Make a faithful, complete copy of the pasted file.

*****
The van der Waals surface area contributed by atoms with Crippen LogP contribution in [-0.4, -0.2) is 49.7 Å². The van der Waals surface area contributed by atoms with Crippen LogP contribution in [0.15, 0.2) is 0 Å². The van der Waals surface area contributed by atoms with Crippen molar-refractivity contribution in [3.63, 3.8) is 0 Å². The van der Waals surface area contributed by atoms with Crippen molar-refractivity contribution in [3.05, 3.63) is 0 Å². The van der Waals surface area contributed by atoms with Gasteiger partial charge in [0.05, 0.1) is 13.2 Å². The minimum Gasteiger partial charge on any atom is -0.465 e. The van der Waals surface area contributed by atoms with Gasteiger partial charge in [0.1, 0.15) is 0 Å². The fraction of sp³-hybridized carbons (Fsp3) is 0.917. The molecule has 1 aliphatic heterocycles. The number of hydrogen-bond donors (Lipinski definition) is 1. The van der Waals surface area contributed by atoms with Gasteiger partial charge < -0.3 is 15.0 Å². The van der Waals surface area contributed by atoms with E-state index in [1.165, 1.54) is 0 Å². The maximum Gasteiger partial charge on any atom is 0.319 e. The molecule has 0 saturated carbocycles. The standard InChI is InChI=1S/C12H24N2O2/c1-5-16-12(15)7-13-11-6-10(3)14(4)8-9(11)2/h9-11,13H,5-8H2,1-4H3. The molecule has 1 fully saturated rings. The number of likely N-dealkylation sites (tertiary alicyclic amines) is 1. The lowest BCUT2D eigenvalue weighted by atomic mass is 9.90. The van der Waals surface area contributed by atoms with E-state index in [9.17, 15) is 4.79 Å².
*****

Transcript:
The van der Waals surface area contributed by atoms with Crippen LogP contribution in [-0.4, -0.2) is 49.7 Å². The van der Waals surface area contributed by atoms with Crippen LogP contribution in [0.15, 0.2) is 0 Å². The van der Waals surface area contributed by atoms with Crippen molar-refractivity contribution in [3.63, 3.8) is 0 Å². The van der Waals surface area contributed by atoms with Crippen molar-refractivity contribution in [3.05, 3.63) is 0 Å². The van der Waals surface area contributed by atoms with Gasteiger partial charge in [0.05, 0.1) is 13.2 Å². The minimum Gasteiger partial charge on any atom is -0.465 e. The van der Waals surface area contributed by atoms with Gasteiger partial charge in [0.1, 0.15) is 0 Å². The fraction of sp³-hybridized carbons (Fsp3) is 0.917. The molecule has 1 aliphatic heterocycles. The number of hydrogen-bond donors (Lipinski definition) is 1. The van der Waals surface area contributed by atoms with Gasteiger partial charge < -0.3 is 15.0 Å². The van der Waals surface area contributed by atoms with E-state index in [1.165, 1.54) is 0 Å². The maximum Gasteiger partial charge on any atom is 0.319 e. The molecule has 0 saturated carbocycles. The standard InChI is InChI=1S/C12H24N2O2/c1-5-16-12(15)7-13-11-6-10(3)14(4)8-9(11)2/h9-11,13H,5-8H2,1-4H3. The molecule has 1 fully saturated rings. The number of likely N-dealkylation sites (tertiary alicyclic amines) is 1. The lowest BCUT2D eigenvalue weighted by atomic mass is 9.90. The van der Waals surface area contributed by atoms with E-state index in [9.17, 15) is 4.79 Å².